Western Europe surpassed its October shipment figures from a year ago by +22.5%. On the crop year, the region is up +12%. The EU’s largest market, Spain, remains down -10% on the crop year, but did beat its previous October figure by almost +10%. Other top markets in the region however continue to show strong growth. The Netherlands, Western Europe’s 3rd largest market, is currently up +50% YoY, and the UK has reclaimed its title as the region’s 5th largest market and is up +77% for the crop year. Italy and Germany are also experiencing growth, improving over last year by +21% and +7% respectively. The region has also experienced a strengthening Euro helping to offset recent price increases and maintain attractive price levels for importers and consumers alike. This could continue to propel shipments to the region.
Middle Eastern markets executed a remarkable turnaround in October. When September’s figures were reported, the region was pacing a -23% growth rate on the crop year having imported -10.6 million pounds less through the first two months than a year ago. In October, the region closed that gap and now boasts a +8% growth rate on the crop year. The top three markets in the region all imported significantly more volume in October than a year ago. The UAE imported over 19 million pounds, up nearly +9 million pounds YoY, in October. Turkey also nearly doubled its import rate from a year ago topping 13.4 million pounds imported in October.
Seeing such a return to buying in the region is a positive sign for these markets that enjoyed significant growth last year. With shipments rebounding as they did, its reasonable to speculate that the early season shipment slowdown was more a response to a delayed harvest and Handlers needing to process receipts to provide the quality that the region prefers. The region also appears uncovered for Ramadan and buyers will be looking for volume in November and December in order to be prepared for the spring festivities. Look for solid shipment figures through the end of the calendar year.
North Africa continues to see growth as well, but this time not from Morocco. Morocco in fact is off -16% on the crop year. Libya however imported over 3.5 million pounds in October where a year about October shipments barely topped 300 thousand. Libya has now imported nearly 5.8 million pounds and is up +387% on the crop year. Something to watch, if nothing else.
On the Rise
Commodity prices continued to climb off of their recent lows seen at the end of July. Handlers have continued to be cautious about overextending commitments with the uncertainties through harvest and the likelihood of a smaller than predicted crop becoming all the more likely. Whether by choice or by circumstance, buyers have been buying hand-to-mouth with new commitments simply keeping pace with shipments.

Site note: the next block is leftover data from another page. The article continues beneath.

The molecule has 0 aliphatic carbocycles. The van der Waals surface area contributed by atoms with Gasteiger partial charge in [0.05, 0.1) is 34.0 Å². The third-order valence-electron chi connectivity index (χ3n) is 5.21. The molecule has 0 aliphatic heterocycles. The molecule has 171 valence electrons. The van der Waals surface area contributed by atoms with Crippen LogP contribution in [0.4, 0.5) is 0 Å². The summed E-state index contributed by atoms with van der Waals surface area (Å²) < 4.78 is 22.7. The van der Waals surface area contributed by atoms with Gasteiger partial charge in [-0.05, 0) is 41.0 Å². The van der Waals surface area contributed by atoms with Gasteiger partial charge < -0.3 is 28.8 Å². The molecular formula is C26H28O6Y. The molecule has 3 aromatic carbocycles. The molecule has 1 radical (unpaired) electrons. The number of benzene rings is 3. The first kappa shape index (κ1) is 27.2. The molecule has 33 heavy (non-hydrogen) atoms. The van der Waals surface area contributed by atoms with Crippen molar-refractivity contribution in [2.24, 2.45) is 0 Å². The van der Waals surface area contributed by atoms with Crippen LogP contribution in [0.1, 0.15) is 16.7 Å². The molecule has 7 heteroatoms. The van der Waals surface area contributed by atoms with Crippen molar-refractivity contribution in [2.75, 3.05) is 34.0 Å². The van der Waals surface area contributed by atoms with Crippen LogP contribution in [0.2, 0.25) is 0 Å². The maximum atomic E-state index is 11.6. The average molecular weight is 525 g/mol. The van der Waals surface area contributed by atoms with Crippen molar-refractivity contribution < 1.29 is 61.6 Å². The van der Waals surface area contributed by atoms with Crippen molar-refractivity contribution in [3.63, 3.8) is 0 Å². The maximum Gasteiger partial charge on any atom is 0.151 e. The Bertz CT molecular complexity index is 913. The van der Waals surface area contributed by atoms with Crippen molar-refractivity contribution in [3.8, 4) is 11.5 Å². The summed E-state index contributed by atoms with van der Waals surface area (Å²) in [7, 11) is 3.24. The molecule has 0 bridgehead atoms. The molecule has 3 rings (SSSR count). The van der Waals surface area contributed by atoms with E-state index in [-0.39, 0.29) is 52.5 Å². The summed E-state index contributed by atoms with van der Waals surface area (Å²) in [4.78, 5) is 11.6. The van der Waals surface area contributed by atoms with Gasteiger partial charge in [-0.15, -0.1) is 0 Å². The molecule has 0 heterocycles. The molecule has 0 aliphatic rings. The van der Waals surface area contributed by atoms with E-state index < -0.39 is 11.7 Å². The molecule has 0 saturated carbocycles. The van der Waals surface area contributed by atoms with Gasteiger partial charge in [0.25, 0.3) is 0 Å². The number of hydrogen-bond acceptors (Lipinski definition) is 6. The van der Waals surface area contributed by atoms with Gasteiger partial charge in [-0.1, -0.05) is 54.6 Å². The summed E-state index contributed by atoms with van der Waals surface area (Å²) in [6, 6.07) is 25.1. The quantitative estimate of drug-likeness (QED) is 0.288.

Shipments through the first three months haven’t broken any records, but they do fall in line with our narrative that buying patterns have largely returned to pre-pandemic buying patterns. Consider the following chart that graphs the two crop years prior to pandemic impacts along with the first three months on the current crop year. The lines share similarities.
This chart could therefore suggest that a better comparison for shipment trends and projected growth would be these pre-impact years rather than something more recent. The current Position Report shows shipment growth through the first three months at 7.25% This would project shipments of 2.75 billion pounds for the year. But as you can see in the chart below, last year’s shipment cycle continued to enjoy what was a traditionally off-cycle shipment spike. Such a trend seems unlikely this year if you buy into the narrative that buying cycles have normalized.
So if instead one were to average the pre-pandemic shipment figures and compare the current year’s figures, the growth rate would be 9%, but on a smaller base of around 2.3 billion. Thus a projection around 2.5-2.55 billion would be the result.
In either case, the fact remains that the Industry will need to target a July carry forward less than 500 million pounds to return to balance. Whether that balance is achieved through accelerated shipments or suppressed supply is yet to be seen. As supply becomes clearer over the next couple of months, both buyers and sellers will be working to balance demand. For now the shipment figures are pointing to strong demand and questions linger on supply. The hand to mouth buying pattern is likely to cause pressure in specification that are difficult to source, which could very well include high spec SSR/Supreme grades with the high level of serious damage being reported. With extra processing times needed to make these grades, prices may continue to see upward pressure in the short term.